Here is the latest Caml Weekly News, for the week of 27 April to 04 May, 2004.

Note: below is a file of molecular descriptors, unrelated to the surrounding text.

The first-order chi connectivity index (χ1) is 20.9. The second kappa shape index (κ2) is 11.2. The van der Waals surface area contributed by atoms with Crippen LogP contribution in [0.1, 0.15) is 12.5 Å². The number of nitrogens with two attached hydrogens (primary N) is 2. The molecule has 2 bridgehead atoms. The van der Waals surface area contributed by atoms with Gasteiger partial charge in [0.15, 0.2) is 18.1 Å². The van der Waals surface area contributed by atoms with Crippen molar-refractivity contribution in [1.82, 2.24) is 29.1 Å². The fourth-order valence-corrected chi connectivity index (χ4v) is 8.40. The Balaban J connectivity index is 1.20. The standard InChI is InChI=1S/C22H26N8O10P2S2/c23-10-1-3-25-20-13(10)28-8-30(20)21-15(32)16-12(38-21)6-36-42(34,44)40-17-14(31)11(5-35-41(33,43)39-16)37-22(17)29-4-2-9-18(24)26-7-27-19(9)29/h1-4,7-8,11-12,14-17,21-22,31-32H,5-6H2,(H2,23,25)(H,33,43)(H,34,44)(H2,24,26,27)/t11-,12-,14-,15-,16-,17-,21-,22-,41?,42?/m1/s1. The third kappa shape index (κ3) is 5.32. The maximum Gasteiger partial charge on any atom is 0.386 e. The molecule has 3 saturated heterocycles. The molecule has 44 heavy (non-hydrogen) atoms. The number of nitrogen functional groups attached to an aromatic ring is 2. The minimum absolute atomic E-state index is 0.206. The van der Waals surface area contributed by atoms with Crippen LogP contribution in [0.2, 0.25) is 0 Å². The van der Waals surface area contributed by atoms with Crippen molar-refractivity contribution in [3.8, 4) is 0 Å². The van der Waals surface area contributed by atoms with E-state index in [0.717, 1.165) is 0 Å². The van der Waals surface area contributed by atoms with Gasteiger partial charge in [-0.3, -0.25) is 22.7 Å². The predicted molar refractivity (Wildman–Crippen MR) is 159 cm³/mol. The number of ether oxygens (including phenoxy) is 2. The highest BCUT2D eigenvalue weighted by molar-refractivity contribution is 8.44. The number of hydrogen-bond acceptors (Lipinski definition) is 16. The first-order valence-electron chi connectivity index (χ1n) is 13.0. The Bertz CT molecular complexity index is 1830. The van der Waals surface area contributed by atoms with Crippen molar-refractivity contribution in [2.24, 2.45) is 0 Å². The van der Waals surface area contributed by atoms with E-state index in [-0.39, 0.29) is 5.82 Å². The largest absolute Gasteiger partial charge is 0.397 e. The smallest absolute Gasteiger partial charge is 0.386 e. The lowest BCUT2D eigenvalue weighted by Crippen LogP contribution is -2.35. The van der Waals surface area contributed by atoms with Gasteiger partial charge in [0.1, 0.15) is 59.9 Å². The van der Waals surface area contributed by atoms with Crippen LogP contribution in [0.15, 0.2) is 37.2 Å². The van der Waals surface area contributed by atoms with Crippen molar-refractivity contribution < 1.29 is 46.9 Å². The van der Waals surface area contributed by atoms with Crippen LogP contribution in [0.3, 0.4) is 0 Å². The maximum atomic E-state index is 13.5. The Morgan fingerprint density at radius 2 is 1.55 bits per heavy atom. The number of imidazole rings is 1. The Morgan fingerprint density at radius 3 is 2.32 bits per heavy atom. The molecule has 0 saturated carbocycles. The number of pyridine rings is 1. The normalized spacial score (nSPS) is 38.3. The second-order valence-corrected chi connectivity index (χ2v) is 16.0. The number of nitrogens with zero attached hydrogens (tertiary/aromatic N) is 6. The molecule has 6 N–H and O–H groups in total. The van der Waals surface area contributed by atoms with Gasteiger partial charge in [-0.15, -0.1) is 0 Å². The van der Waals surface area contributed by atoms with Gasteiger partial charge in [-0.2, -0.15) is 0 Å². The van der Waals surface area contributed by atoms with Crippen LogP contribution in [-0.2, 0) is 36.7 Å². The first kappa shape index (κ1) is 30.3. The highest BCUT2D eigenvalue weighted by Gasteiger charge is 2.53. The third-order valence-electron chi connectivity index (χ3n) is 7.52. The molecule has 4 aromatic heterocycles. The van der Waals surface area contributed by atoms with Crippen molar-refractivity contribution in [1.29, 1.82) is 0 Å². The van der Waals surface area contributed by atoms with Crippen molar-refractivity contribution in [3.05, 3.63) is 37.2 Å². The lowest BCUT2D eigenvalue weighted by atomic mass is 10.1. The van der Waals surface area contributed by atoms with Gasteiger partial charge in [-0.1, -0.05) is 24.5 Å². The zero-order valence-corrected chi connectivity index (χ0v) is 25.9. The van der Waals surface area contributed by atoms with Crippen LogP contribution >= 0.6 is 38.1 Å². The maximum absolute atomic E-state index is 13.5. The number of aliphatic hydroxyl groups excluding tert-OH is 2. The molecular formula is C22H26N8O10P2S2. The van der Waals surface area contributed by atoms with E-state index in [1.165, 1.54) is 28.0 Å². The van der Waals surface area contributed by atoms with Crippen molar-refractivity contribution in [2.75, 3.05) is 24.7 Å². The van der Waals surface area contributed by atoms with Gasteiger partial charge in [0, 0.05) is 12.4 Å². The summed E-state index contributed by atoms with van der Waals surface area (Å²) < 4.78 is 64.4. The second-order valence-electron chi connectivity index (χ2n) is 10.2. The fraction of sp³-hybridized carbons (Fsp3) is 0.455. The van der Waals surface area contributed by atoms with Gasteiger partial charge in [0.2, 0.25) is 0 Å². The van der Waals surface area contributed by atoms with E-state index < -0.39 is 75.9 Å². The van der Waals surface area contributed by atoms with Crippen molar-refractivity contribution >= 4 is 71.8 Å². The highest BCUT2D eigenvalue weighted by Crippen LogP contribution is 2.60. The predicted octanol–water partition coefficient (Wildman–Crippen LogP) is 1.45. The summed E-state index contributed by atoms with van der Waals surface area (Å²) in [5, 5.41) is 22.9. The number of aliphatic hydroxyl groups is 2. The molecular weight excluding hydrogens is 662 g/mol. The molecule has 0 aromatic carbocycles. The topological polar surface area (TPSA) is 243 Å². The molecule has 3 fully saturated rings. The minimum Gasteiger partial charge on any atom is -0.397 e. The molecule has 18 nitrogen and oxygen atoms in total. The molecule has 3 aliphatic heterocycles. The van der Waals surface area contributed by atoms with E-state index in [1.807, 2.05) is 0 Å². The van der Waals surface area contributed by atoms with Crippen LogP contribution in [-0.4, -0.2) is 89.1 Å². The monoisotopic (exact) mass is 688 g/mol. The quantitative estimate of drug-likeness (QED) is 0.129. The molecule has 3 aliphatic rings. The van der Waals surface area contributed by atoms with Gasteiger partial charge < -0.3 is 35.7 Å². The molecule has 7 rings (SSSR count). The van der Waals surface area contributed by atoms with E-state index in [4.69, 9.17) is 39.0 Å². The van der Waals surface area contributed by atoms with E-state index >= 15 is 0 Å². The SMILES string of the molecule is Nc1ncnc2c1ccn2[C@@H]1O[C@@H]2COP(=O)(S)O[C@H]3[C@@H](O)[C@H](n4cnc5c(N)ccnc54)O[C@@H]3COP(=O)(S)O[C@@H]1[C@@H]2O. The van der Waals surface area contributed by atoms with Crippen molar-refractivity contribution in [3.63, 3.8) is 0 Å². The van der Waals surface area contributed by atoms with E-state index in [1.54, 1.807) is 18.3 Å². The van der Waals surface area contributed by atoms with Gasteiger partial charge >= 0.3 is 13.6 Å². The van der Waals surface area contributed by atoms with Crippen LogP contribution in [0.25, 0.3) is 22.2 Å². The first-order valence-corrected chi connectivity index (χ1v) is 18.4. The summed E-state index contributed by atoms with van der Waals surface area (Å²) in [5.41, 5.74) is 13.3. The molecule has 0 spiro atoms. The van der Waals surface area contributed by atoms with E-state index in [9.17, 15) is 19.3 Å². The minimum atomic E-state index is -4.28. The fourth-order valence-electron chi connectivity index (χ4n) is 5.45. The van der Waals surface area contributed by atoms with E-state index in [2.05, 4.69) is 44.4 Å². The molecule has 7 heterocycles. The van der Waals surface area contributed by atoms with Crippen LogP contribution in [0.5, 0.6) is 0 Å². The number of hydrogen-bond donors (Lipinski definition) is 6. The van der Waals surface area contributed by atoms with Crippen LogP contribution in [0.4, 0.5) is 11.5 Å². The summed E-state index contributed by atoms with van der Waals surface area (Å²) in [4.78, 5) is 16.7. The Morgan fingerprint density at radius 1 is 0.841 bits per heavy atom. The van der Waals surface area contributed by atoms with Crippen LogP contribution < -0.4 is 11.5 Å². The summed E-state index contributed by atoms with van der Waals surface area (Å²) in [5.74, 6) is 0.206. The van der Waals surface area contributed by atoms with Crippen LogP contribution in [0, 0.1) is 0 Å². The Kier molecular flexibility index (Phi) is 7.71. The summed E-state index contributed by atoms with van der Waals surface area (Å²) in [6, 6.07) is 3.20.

The Seventh Annual ICFP PROGRAMMING CONTEST 4 June - 7 June 2004 http://icfpcontest.org/ Convinced your favorite programming language provides unbeatable productivity? Convinced you and your friends are world-class programmers? If so, we're providing you the opportunity to prove it! We are pleased to announce the Seventh ICFP Programming Contest to be held in conjunction with the 2004 International Conference on Functional Programming (ICFP 2004). All programmers are invited to enter the contest, either individually or in teams; we especially encourage students to enter. You may use any programming language (or combination of languages) to show your skill. On Friday, 4 June 2004 at 12:00 Noon (EDT), we will publish a challenge task on the Web site and by e-mail to the contest mailing list. Teams will have 72 hours until Monday, 7 June 2004, 12:00 Noon (EDT) to implement a program to perform this task and submit it to the contest judges. We have designed the contest for direct, head-to-head comparison of language technology and programming skill. We have a range of prizes including cash awards and, of course, unlimited bragging rights for the winners. For more information about the contest, prizes, and registration, point your browser to the contest website. - 2004 ICFP Contest Team http://icfpcontest.org/